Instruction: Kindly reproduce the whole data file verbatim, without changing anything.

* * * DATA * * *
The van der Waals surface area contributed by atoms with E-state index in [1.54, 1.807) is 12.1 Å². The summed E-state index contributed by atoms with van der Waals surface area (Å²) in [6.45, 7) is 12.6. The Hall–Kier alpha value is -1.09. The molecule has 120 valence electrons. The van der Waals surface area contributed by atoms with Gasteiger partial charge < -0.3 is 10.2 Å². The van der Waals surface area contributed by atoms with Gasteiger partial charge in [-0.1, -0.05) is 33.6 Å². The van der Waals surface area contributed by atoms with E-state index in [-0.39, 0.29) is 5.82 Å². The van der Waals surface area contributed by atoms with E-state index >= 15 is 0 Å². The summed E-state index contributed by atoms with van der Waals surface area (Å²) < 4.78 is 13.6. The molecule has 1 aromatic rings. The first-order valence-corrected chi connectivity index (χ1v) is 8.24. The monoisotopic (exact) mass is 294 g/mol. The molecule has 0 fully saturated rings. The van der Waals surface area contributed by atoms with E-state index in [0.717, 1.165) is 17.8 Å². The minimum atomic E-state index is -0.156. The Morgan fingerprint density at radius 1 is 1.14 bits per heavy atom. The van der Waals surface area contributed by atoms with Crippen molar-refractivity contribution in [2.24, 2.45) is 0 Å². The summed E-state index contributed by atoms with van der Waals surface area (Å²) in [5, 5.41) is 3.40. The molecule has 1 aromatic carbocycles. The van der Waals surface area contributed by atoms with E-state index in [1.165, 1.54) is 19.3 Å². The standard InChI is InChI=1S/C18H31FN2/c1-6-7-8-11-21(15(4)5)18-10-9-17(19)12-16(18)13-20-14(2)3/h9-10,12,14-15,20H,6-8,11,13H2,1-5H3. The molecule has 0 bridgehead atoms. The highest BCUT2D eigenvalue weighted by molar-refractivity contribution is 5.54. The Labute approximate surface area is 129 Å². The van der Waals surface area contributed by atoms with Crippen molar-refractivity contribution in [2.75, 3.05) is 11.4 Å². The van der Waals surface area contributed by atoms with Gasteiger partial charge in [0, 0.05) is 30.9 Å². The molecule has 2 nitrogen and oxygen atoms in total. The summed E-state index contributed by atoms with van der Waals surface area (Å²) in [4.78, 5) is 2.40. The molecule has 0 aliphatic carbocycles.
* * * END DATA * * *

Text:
The van der Waals surface area contributed by atoms with E-state index in [1.54, 1.807) is 12.1 Å². The summed E-state index contributed by atoms with van der Waals surface area (Å²) in [6.45, 7) is 12.6. The Hall–Kier alpha value is -1.09. The molecule has 120 valence electrons. The van der Waals surface area contributed by atoms with Gasteiger partial charge < -0.3 is 10.2 Å². The van der Waals surface area contributed by atoms with Gasteiger partial charge in [-0.1, -0.05) is 33.6 Å². The van der Waals surface area contributed by atoms with E-state index in [-0.39, 0.29) is 5.82 Å². The van der Waals surface area contributed by atoms with E-state index >= 15 is 0 Å². The summed E-state index contributed by atoms with van der Waals surface area (Å²) < 4.78 is 13.6. The molecule has 1 aromatic rings. The first-order valence-corrected chi connectivity index (χ1v) is 8.24. The monoisotopic (exact) mass is 294 g/mol. The molecule has 0 fully saturated rings. The van der Waals surface area contributed by atoms with E-state index in [0.717, 1.165) is 17.8 Å². The minimum atomic E-state index is -0.156. The Morgan fingerprint density at radius 1 is 1.14 bits per heavy atom. The van der Waals surface area contributed by atoms with Crippen molar-refractivity contribution in [2.24, 2.45) is 0 Å². The summed E-state index contributed by atoms with van der Waals surface area (Å²) in [5, 5.41) is 3.40. The molecule has 1 aromatic carbocycles. The van der Waals surface area contributed by atoms with E-state index in [1.165, 1.54) is 19.3 Å². The standard InChI is InChI=1S/C18H31FN2/c1-6-7-8-11-21(15(4)5)18-10-9-17(19)12-16(18)13-20-14(2)3/h9-10,12,14-15,20H,6-8,11,13H2,1-5H3. The molecule has 0 bridgehead atoms. The highest BCUT2D eigenvalue weighted by molar-refractivity contribution is 5.54. The Labute approximate surface area is 129 Å². The van der Waals surface area contributed by atoms with Crippen molar-refractivity contribution in [2.75, 3.05) is 11.4 Å². The van der Waals surface area contributed by atoms with Gasteiger partial charge in [0, 0.05) is 30.9 Å². The molecule has 2 nitrogen and oxygen atoms in total. The summed E-state index contributed by atoms with van der Waals surface area (Å²) in [4.78, 5) is 2.40. The molecule has 0 aliphatic carbocycles.